The Menzies Era
Australia had been governed since 1949 by the Liberal/Country Party coalition. Led by Robert Menzies, the coalition won seven consecutive elections (1949, 1951, 1954, 1955, 1958, 1961 & 1963). Menzies became the longest-serving Prime Minister in Australia’s federal history and retired in January 1966.
The Vietnam War was by then becoming the dominant issue of the decade. Menzies had taken Australia into the war in 1965. Following his retirement, the United States President, Lyndon Baines Johnson, visited Australia and was confronted by rowdy protests wherever he went. Now led by Harold Holt, the coalition had a landslide victory at the elections that year.
The 1966 election saw the end of the leadership of the ALP’s Arthur Calwell. In February 1967, Edward Gough Whitlam, who had served as Deputy Leader since 1961, became the Leader of the Opposition.
But the focus was on the coalition government which had started a steady decline. Amidst leadership speculation, Prime Minister Harold Holt disappeared at Cheviot Beach in Portsea in 1967 and was succeeded by John Gorton.
John Gorton – the larrikin PM
Gorton’s accession to the prime ministership was marked by acrimony. The Country Party leader, John McEwen, vetoed the election of William McMahon, threatening to walk out of the coalition and thus bring down the government if the Liberals elected his longtime economic policy opponent.
Amidst this turmoil, John Gorton moved from the Senate to take Holt’s vacant seat of Higgins and the nation’s top political office.
In 1969, Gorton was returned to office in the general elections, but lost 17 seats to the Australian Labor Party opposition led by Whitlam.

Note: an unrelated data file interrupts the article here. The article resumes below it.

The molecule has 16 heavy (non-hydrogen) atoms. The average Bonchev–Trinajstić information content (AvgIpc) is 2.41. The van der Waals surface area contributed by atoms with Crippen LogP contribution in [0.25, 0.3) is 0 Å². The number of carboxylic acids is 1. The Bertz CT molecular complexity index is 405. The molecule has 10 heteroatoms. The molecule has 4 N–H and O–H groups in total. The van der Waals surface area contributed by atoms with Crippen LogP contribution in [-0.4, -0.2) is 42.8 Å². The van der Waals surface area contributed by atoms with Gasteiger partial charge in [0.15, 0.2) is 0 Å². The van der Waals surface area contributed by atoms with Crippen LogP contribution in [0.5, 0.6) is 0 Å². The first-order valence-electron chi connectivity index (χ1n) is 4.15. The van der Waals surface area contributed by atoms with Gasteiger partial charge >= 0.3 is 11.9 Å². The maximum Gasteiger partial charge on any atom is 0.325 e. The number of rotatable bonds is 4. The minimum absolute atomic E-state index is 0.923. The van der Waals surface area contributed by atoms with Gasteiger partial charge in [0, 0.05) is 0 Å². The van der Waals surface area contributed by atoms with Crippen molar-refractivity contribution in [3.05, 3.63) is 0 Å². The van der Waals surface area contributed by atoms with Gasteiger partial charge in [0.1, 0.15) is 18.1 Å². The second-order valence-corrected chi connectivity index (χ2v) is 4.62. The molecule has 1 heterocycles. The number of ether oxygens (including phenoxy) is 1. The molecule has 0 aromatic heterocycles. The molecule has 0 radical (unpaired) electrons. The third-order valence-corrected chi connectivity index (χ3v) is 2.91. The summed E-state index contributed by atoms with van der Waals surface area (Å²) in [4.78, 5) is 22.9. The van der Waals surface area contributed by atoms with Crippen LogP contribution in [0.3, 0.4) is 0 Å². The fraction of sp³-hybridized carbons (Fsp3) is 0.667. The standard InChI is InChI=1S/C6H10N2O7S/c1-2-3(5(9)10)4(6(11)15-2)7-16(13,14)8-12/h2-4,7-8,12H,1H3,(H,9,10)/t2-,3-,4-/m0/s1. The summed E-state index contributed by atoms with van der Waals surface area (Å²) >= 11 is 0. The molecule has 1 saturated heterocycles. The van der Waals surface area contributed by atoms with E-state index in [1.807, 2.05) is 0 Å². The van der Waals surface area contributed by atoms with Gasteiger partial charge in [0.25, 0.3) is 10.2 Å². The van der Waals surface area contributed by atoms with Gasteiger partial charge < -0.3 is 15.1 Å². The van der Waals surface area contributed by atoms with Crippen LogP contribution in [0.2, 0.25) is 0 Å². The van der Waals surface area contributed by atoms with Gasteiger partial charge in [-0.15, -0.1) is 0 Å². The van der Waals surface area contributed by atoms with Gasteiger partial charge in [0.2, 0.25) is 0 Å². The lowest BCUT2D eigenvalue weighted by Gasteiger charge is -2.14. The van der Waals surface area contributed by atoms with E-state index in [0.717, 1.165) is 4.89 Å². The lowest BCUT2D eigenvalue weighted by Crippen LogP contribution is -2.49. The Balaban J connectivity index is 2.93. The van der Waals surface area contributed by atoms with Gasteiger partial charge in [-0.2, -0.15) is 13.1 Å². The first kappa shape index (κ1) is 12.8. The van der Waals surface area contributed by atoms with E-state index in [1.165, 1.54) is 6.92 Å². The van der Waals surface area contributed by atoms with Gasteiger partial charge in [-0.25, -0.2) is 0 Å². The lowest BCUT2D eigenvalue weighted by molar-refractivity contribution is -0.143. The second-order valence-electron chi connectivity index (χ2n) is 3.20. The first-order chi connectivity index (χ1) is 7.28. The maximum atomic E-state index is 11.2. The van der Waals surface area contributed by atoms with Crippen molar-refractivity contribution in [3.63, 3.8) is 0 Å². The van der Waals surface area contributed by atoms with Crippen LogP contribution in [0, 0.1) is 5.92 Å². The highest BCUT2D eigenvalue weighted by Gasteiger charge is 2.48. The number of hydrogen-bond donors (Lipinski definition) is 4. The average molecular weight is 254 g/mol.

Whitlam had established himself as a formidable campaigner, winning a number of by-elections and taking a stand for internal reform of the ALP. The 1969 election resulted in the ALP winning a majority of the two-party-preferred vote, but failing to win enough seats.
Gorton’s leadership was challenged after the election by Paul Hasluck, later to be appointed Governor-General, and others.
Gorton’s demise came in 1971, when the Defence Minister, Malcolm Fraser, resigned from Cabinet, claiming that Gorton had a “manic determination to get his own way” and alleging disloyalty in Gorton’s treatment of Fraser. A challenge to Gorton’s leadership was mounted resulting in a tied vote. Gorton used his own casting vote to give the leadership to William McMahon.
Gorton was subsequently elected deputy leader of the party, but was sacked by McMahon a few months later, following the publication of a series of newspaper articles by Gorton, entitled “I did it my way”.
Gough Whitlam: The Party, The Policies and The People
In this climate of political decay, Whitlam had embarked on a three-year program to reform his Party, develop new Policies, and persuade the People that it was time for a change of government.
The Vietnam war continued to divide Australians. Protests over conscription were widespread. In 1970, Dr. Jim Cairns led a massive Moratorium march against the was in the streets of Melbourne.
Whitlam visisted China in 1971, promising to establish diplomatic relations if elected to government. The attacks on Whitlam by the coalition were severely blunted during the visit by the announcement that US President Richard Nixon was working towards his own rapprochement with China.
Throughout 1972, Whitlam’s accession to the prime ministership seemed increasingly inevitable, although the eventual margin of victory was comparatively narrow, the major gains having been made in 1969.
In the elections of December 2, 1972, against the onslaught of the ALP’s “It’s Time” campaign, McMahon’s Government lost office to Whitlam, the first change of Federal Government in Australia for 23 years.
In a whirlwind of activity, Whitlam was appointed Prime Minister on December 5, governing in tandem with his deputy, Lance Barnard, until December 19.